Have you heard that Google has it's own browser now? We here at NAV just downloaded the beta version and we've got to say we like what we see so far. The browser interface is clean and the browser seems pretty fast.
One thing we got a kick out of is that you can change the default search engine. Wacky!
We'll put it through it's paces and let you know what we think. In the meantime, you can download your own copy from Google.
Here's some news that's going make some Comcast customers mad, especially those downloading heavy amounts of movies. Comcast is going to limit bandwidth and will even terminate your service for a year if you're a repeat violater. According to Yahoo.com:
Comcast said it was setting a monthly data usage threshold of 250 gigabytes per account for all residential high-speed Internet customers, or the equivalent of 50 million e-mails or 124 standard-definition movies.
"If a customer exceeds more than 250 GB and is one of the heaviest data users who consume the most data on our high-speed Internet service, he or she may receive a call from Comcast's Customer Security Assurance (CSA) group to notify them of excessive use," according to the company's updated Frequently Asked Questions on Excessive Use.
Customers who top 250 GB in a month twice in a six-month timeframe could have service terminated for a year.
Comcast is the bad guy at the moment but we're pretty sure all the other cable companies will follow suit soon.
This is kind of interesting, AT&T is going to compete with Best Buy's Geek Squad by offering in-home tech services. According to CNET.com:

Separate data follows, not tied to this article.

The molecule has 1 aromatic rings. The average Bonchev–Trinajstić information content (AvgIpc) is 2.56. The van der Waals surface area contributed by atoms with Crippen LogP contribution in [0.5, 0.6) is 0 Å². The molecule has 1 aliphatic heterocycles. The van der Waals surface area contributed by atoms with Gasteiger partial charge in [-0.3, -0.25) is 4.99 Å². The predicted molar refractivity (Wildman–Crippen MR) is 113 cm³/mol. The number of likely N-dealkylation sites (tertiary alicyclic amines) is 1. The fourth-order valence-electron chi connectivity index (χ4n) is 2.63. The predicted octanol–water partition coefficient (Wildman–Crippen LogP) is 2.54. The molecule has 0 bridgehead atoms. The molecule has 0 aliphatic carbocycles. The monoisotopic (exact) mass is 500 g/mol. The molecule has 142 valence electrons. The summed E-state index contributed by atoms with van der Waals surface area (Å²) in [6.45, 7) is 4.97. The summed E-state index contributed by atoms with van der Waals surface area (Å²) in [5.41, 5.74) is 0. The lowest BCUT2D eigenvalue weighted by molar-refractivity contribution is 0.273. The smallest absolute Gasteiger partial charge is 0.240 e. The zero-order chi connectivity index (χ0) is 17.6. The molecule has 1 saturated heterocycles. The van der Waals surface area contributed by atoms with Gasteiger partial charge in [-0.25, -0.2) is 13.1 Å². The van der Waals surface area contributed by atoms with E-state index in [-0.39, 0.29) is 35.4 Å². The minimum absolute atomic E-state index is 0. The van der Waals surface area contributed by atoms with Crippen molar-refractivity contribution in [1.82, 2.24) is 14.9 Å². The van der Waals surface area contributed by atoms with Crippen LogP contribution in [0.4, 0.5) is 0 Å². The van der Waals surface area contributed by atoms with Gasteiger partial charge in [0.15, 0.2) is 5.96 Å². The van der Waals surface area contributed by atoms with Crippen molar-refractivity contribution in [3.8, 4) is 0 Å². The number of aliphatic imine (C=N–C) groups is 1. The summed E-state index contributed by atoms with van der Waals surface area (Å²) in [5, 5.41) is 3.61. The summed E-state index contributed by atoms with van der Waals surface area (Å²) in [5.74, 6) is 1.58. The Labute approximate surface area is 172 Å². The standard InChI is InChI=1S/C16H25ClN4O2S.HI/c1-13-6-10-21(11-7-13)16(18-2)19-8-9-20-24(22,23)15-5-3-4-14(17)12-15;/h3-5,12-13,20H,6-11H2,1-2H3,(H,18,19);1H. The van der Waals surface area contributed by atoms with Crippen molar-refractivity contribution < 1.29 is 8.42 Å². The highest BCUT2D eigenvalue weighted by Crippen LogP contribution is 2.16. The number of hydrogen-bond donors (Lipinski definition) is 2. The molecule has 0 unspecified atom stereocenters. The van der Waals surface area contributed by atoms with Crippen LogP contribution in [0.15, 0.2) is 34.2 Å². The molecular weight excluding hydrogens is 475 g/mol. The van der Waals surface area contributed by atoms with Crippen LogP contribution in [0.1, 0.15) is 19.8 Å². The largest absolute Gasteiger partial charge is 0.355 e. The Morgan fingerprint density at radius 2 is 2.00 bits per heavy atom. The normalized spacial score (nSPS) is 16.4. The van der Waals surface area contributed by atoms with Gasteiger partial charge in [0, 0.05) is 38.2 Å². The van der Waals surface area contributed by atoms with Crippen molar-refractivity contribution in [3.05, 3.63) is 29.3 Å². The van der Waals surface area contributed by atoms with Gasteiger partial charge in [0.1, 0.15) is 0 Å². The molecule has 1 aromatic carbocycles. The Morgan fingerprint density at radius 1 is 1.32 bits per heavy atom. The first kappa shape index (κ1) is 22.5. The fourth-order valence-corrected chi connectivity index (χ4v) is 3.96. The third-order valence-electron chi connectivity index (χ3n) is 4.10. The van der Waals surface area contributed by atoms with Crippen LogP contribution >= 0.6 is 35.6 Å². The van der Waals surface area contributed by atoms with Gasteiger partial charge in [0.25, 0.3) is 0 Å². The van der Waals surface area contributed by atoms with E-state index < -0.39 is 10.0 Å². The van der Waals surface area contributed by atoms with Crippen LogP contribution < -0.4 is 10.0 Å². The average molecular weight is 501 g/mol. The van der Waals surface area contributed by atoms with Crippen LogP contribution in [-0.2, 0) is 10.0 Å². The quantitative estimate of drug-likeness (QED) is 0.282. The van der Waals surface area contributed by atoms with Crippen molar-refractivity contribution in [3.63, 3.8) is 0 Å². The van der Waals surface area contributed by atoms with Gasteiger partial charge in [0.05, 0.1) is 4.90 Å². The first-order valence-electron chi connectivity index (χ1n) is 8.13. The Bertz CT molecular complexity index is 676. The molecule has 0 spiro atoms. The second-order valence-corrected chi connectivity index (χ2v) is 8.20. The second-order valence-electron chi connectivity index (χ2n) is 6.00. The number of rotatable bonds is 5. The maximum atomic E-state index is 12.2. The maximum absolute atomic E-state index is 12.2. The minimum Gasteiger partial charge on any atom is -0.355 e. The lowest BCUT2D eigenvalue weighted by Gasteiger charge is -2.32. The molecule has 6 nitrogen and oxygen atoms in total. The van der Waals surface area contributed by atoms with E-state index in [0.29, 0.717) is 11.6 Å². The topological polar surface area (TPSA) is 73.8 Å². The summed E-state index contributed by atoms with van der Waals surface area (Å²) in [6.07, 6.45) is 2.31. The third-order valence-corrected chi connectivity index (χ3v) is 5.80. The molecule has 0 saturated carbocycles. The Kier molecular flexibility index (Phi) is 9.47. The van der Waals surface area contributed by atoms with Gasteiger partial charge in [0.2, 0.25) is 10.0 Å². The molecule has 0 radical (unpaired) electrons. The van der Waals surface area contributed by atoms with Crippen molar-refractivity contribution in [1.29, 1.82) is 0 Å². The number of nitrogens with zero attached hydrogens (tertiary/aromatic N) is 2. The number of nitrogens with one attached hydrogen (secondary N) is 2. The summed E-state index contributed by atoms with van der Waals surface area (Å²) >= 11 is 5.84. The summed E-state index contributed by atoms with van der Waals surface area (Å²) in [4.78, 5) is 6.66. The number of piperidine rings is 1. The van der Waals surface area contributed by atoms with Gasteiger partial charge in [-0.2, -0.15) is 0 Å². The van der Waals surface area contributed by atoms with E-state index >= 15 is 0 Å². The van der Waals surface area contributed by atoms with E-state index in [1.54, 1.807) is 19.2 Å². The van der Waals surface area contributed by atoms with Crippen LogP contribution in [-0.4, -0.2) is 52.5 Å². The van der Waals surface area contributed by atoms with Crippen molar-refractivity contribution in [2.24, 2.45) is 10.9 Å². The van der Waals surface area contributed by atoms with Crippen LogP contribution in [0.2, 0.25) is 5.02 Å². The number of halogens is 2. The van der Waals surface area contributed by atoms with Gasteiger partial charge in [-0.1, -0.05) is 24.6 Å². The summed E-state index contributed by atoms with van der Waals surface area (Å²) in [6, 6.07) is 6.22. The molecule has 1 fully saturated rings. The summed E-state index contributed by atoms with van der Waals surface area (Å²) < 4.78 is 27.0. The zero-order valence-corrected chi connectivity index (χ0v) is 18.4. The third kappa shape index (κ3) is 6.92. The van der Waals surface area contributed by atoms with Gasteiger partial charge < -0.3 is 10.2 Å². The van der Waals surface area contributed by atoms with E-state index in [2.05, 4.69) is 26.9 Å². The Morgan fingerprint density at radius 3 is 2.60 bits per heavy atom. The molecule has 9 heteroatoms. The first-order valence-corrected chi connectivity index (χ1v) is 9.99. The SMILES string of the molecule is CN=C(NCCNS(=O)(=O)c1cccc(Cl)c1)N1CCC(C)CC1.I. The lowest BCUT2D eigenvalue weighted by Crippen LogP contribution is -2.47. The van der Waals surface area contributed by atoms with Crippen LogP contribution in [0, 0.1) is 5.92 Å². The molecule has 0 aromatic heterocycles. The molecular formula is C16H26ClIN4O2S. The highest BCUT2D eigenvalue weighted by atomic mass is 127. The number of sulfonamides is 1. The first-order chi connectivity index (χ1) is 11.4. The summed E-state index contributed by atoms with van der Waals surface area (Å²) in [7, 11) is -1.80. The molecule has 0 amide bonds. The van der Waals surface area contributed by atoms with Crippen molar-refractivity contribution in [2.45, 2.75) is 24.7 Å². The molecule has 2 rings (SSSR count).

Move over Geek Squad, AT&T is launching a new in-home support service that will do everything from setting up home computers and Wi-Fi networks to installing home theater systems.
On Thursday, the phone company announced the new service called AT&T ConnecTech, which will be in select markets across all 50-states. The company described the service as an "all-encompassing home services care program that is designed to take customer service, and the company's own support capabilities, to the next level."
The service, which is available only to residential customers, provides customers with a slew of services from home theater planning and consultations to new hardware installation and notebook repair. Specifically, AT&T technicians will be available to mount flat-panel TV's on walls, install and set-up new PC or Apple computers, including setting up email and virus protection; repair computers, including parts and hardware replacement; and install and trouble shoot home networking issue. The service will be offered both in-home and over-the-phone with next next-day service installation available seven days a week.